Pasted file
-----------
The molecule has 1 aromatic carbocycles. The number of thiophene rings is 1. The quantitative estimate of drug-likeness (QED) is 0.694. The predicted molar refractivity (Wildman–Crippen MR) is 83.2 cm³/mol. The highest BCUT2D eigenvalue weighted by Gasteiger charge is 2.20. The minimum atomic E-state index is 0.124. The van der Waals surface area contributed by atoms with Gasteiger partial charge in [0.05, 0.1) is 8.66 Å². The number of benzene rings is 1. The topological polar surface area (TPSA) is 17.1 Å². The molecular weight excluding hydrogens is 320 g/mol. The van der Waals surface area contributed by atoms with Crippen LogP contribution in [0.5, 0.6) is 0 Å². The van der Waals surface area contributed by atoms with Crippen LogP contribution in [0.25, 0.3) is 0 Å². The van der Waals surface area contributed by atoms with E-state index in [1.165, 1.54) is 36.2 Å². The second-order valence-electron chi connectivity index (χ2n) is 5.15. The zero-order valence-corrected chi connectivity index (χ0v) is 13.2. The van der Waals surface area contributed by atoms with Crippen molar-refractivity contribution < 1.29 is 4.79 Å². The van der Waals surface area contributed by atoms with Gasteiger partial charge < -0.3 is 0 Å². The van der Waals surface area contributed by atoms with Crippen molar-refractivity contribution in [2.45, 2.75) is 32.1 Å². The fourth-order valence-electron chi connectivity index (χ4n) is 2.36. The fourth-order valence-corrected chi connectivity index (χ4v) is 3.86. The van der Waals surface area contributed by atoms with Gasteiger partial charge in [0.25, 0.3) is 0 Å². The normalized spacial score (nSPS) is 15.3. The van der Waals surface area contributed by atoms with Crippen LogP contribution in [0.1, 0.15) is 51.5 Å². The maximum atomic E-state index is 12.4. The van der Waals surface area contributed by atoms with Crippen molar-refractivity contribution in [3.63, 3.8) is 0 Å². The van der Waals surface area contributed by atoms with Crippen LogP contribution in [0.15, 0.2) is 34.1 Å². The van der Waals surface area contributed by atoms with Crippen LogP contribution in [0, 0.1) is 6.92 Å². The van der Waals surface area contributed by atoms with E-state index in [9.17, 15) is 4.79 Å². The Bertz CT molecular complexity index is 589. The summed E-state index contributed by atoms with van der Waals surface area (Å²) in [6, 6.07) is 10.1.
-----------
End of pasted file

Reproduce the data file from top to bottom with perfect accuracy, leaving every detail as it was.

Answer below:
The molecule has 1 aromatic carbocycles. The number of thiophene rings is 1. The quantitative estimate of drug-likeness (QED) is 0.694. The predicted molar refractivity (Wildman–Crippen MR) is 83.2 cm³/mol. The highest BCUT2D eigenvalue weighted by Gasteiger charge is 2.20. The minimum atomic E-state index is 0.124. The van der Waals surface area contributed by atoms with Gasteiger partial charge in [0.05, 0.1) is 8.66 Å². The number of benzene rings is 1. The topological polar surface area (TPSA) is 17.1 Å². The molecular weight excluding hydrogens is 320 g/mol. The van der Waals surface area contributed by atoms with Crippen LogP contribution in [0.5, 0.6) is 0 Å². The van der Waals surface area contributed by atoms with Crippen LogP contribution in [0.25, 0.3) is 0 Å². The van der Waals surface area contributed by atoms with E-state index in [1.165, 1.54) is 36.2 Å². The second-order valence-electron chi connectivity index (χ2n) is 5.15. The zero-order valence-corrected chi connectivity index (χ0v) is 13.2. The van der Waals surface area contributed by atoms with Crippen molar-refractivity contribution < 1.29 is 4.79 Å². The van der Waals surface area contributed by atoms with Gasteiger partial charge < -0.3 is 0 Å². The van der Waals surface area contributed by atoms with Crippen molar-refractivity contribution in [2.45, 2.75) is 32.1 Å². The fourth-order valence-electron chi connectivity index (χ4n) is 2.36. The fourth-order valence-corrected chi connectivity index (χ4v) is 3.86. The van der Waals surface area contributed by atoms with Gasteiger partial charge in [0.25, 0.3) is 0 Å². The normalized spacial score (nSPS) is 15.3. The van der Waals surface area contributed by atoms with Crippen LogP contribution in [0.1, 0.15) is 51.5 Å². The maximum atomic E-state index is 12.4. The van der Waals surface area contributed by atoms with Crippen molar-refractivity contribution in [3.63, 3.8) is 0 Å². The van der Waals surface area contributed by atoms with Crippen LogP contribution in [0.15, 0.2) is 34.1 Å². The van der Waals surface area contributed by atoms with Crippen LogP contribution in [0, 0.1) is 6.92 Å². The van der Waals surface area contributed by atoms with E-state index in [9.17, 15) is 4.79 Å². The Bertz CT molecular complexity index is 589. The summed E-state index contributed by atoms with van der Waals surface area (Å²) in [6, 6.07) is 10.1.